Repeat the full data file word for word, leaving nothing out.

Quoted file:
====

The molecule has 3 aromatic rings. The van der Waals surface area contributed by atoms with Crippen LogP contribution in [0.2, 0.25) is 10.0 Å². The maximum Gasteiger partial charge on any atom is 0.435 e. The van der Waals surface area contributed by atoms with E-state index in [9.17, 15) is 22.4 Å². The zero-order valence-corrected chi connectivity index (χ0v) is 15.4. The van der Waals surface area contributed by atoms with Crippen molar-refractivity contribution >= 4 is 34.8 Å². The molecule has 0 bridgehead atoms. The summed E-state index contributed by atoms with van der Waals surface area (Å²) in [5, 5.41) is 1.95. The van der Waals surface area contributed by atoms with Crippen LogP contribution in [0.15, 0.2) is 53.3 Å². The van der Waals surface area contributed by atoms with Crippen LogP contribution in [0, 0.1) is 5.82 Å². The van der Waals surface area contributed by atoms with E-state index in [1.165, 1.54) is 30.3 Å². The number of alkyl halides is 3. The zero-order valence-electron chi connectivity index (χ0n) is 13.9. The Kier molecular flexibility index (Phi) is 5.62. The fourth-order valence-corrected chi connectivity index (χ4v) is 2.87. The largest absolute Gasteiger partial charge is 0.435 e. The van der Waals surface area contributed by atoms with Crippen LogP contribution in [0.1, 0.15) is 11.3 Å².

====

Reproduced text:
The molecule has 3 aromatic rings. The van der Waals surface area contributed by atoms with Crippen LogP contribution in [0.2, 0.25) is 10.0 Å². The maximum Gasteiger partial charge on any atom is 0.435 e. The van der Waals surface area contributed by atoms with E-state index in [9.17, 15) is 22.4 Å². The zero-order valence-corrected chi connectivity index (χ0v) is 15.4. The van der Waals surface area contributed by atoms with Crippen molar-refractivity contribution >= 4 is 34.8 Å². The molecule has 0 bridgehead atoms. The summed E-state index contributed by atoms with van der Waals surface area (Å²) in [5, 5.41) is 1.95. The van der Waals surface area contributed by atoms with Crippen LogP contribution in [0.15, 0.2) is 53.3 Å². The van der Waals surface area contributed by atoms with Crippen LogP contribution in [0, 0.1) is 5.82 Å². The van der Waals surface area contributed by atoms with E-state index in [1.165, 1.54) is 30.3 Å². The number of alkyl halides is 3. The zero-order valence-electron chi connectivity index (χ0n) is 13.9. The Kier molecular flexibility index (Phi) is 5.62. The fourth-order valence-corrected chi connectivity index (χ4v) is 2.87. The largest absolute Gasteiger partial charge is 0.435 e. The van der Waals surface area contributed by atoms with Crippen LogP contribution in [0.1, 0.15) is 11.3 Å².